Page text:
31. To think that 14 years ago I created my first website. Great to see inspiring young minds. Keep up the great work.

  32. A very good idea to apply list as a lines. Although I would prefer to use gradients as a paper line. But, using list as a helper element will give us a new idea: Hey, we can use this as sort of a small menu if you insert anchor tag in it :)

    PS: Umm.. I think you mean <ul class="list"> instead of <ul id="list">

  33. Hey Allen, I am so excited and surprises. when I was 14 years old, I was not as good as like you. You will be an expert and will have expertise to make differences on web technology in the future. keep going to make a wonderful work. in 4 years later, you will be an extremely expert developers. Good job

  34. ALEX
    Permalink to comment#

    :)

  35. Great trick man, very nice effect!
    -Chris

  36. Permalink to comment#

    Your solution isn’t the best one in my opinion – first of all it seems to be a bit broken in FF10 as the “lines” div is shorter than the list itself. Why not just put the gray outline on the element, assign it a left padding of 40px and give elements a left “double” red border? This way you don’t even need the .lines element. Oh and the text-indent also seems to not work quite as expected if the text is split into multiple lines, maybe using padding would be prefered?

  37. Permalink to comment#

    I like how simple the design looks…

    I tried testing this on google chrome, will this be compatible with IE6??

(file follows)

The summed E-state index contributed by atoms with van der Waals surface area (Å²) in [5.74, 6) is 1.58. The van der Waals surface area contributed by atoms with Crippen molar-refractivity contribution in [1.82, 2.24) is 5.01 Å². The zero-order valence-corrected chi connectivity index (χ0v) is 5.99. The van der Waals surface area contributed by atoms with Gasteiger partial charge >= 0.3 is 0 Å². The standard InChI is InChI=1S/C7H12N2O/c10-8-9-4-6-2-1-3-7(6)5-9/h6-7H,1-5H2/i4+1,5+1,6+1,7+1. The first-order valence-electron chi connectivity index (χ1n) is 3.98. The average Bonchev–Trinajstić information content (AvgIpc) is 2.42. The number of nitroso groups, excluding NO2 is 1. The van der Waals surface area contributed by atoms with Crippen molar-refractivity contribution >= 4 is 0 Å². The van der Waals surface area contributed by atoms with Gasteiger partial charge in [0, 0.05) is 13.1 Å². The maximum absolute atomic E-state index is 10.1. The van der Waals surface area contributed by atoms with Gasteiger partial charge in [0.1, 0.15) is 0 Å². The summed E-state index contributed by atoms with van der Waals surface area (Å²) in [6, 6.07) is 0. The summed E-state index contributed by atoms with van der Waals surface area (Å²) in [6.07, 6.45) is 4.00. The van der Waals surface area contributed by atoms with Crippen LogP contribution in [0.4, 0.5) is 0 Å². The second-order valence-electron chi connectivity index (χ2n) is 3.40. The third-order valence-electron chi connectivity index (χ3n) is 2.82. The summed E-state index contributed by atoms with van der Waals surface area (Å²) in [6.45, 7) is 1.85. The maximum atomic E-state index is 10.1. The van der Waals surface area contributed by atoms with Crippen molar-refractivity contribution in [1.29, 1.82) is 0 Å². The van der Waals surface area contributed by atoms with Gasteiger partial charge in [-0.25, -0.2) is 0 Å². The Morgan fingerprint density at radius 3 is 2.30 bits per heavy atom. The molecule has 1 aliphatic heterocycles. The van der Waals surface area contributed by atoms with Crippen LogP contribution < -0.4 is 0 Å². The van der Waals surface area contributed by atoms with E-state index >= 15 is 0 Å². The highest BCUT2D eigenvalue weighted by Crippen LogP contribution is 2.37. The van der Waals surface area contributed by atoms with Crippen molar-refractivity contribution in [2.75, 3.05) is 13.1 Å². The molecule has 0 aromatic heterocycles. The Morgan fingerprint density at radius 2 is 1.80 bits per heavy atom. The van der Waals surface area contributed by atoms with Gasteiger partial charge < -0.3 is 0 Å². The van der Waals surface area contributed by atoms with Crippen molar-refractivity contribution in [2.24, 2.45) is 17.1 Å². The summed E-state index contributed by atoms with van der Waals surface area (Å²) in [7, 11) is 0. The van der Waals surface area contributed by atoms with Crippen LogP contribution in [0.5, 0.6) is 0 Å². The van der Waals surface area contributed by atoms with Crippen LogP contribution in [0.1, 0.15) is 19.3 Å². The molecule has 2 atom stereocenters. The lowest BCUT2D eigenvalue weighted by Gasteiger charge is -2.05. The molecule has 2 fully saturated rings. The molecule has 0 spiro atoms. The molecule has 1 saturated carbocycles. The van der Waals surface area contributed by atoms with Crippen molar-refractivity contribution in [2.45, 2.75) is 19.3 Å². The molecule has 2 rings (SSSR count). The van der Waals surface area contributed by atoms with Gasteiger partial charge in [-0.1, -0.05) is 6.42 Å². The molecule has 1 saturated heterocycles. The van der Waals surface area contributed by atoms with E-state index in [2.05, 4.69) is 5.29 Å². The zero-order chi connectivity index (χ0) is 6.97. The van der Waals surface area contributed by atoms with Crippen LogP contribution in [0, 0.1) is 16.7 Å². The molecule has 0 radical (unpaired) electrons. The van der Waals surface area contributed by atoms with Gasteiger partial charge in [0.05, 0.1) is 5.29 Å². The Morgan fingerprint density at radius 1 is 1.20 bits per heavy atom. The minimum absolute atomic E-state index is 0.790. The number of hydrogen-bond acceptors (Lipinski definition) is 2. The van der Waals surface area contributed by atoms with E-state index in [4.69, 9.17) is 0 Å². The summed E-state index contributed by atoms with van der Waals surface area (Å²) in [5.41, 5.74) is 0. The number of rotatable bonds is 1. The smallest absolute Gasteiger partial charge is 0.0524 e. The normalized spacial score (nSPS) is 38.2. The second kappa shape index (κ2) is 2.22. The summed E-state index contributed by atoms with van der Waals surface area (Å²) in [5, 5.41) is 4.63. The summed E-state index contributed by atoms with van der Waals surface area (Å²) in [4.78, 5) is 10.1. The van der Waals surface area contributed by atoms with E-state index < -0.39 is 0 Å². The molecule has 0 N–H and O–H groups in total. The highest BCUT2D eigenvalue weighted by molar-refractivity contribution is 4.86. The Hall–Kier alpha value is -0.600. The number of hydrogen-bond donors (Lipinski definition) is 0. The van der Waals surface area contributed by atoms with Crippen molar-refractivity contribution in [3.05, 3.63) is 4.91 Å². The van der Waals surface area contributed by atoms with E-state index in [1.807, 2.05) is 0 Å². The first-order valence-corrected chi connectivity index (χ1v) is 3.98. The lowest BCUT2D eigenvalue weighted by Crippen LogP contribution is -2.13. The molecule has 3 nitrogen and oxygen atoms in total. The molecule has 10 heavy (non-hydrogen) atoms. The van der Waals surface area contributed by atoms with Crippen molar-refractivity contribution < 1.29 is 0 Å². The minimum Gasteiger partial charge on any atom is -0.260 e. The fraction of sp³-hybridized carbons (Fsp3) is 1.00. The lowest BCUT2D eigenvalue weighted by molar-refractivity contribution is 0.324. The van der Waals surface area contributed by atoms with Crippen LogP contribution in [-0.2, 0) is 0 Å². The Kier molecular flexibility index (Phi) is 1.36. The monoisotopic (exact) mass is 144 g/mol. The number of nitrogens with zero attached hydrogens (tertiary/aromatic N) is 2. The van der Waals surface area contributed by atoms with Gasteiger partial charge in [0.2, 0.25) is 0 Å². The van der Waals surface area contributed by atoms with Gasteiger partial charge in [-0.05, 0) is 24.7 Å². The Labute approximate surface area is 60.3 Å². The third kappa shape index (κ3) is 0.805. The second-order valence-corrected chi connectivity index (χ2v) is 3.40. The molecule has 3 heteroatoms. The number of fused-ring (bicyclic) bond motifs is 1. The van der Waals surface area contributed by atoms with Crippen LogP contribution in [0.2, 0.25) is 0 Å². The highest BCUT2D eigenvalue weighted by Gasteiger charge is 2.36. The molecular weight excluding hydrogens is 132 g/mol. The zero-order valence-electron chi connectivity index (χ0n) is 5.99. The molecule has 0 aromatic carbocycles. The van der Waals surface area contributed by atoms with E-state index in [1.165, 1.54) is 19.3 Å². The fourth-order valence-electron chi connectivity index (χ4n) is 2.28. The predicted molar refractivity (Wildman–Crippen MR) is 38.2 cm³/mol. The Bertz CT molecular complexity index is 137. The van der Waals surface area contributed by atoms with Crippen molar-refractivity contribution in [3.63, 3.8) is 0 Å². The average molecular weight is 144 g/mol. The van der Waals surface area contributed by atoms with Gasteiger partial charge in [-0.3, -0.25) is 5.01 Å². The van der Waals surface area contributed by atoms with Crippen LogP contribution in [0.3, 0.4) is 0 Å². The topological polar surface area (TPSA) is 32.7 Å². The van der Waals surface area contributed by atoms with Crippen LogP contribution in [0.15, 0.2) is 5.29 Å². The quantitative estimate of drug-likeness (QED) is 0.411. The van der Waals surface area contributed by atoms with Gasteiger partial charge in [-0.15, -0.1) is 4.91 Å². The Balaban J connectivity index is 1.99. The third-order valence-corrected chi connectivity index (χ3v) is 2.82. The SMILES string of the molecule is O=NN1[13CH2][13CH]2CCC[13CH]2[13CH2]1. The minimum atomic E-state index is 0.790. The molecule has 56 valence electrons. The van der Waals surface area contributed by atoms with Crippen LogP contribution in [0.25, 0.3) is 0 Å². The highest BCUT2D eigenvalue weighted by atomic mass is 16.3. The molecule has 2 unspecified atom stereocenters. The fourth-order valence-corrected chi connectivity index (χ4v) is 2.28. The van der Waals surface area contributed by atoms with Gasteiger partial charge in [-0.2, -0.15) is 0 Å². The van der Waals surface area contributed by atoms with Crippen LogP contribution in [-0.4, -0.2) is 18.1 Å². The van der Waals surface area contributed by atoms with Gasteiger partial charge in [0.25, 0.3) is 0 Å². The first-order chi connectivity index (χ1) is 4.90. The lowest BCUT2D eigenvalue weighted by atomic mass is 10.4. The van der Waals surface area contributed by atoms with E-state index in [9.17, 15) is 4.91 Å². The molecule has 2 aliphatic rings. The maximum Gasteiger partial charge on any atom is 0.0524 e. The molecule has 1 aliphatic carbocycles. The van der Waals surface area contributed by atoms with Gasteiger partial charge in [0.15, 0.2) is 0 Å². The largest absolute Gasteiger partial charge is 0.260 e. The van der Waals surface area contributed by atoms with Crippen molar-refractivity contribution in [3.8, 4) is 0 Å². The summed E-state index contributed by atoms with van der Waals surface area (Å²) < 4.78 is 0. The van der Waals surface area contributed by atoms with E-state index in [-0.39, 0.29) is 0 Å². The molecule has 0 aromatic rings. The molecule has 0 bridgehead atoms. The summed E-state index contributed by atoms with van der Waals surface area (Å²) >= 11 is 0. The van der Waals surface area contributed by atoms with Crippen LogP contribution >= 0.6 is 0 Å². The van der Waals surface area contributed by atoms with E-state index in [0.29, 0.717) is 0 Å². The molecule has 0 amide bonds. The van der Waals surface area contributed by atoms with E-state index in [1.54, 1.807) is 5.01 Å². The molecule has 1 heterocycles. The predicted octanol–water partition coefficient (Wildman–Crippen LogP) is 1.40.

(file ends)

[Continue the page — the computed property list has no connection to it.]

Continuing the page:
38. Permalink to comment#

    Pretty cool, A classic theme in a modern device looks great.

  39. egiova
    Permalink to comment#

    I’ll never have enough time to dev this kind of things, even if I’m thinking about.
    Thanks to demography (among other things) for young folks who have time AND imagination enough for doing so.
    Cool post. Yep.

  40. egiova
    Permalink to comment#

    For the record: At 14 years old I was painting.
    Computers was for SciFi movies.

  41. Permalink to comment#

    Coming this from a 14 year old is quite enticing. Not only the result is great but the CSS is optimized too. Great going Allen!

  42. Wow… 14 years old? I was started in web development at 16 years old. Great job Allen!

  43. Permalink to comment#

    Your Awesome

  44. Jhansi
    Permalink to comment#

    Hi Allen,
    I am not getting the line, its displaying just list of text with red margin. your code is not look like the above pix………..

  45. Nice article. This is what i was looking around. Thanks a lot.

  46. I personally would have used a list position of ‘outside’ so the text wrap has the same left alignment. Otherwise, a neat effect Chris!

    Best,
    Dan DiGangi
    @ddigangi

    • jhansi
      Permalink to comment#

      Hello friends,
      My Requirement is, i have to enter the text in text area box, but it should look like a page in the note book………… can you people help me for this Requirement ?

  47. The lines could also be done with ::after to avoid the extra DIV:

    http://jsfiddle.net/codepo8/KVjFQ/1953/

    I learned that from an awesome speaker at Converge SE

  48. Is there any other young (14 yrs old) web developers out there from the UK? I am fluent in CSS/HTML/JS(inc jQuery)/PHP, if you have similar talents then add me on Twitter (@tompntn) and we can help and discuss each others work etc… Know it’s a long shot but worth a try :)

  49. coder
    Permalink to comment#

    im 13 i know: html5, css3, javascript, jquery, and asp.net i live in germany im american i am making a website where young teens can learn web development and more i have two employees who are also 13 wanna the join the codin team?

  50. coder
    Permalink to comment#

    @Tom Pointon that means you xD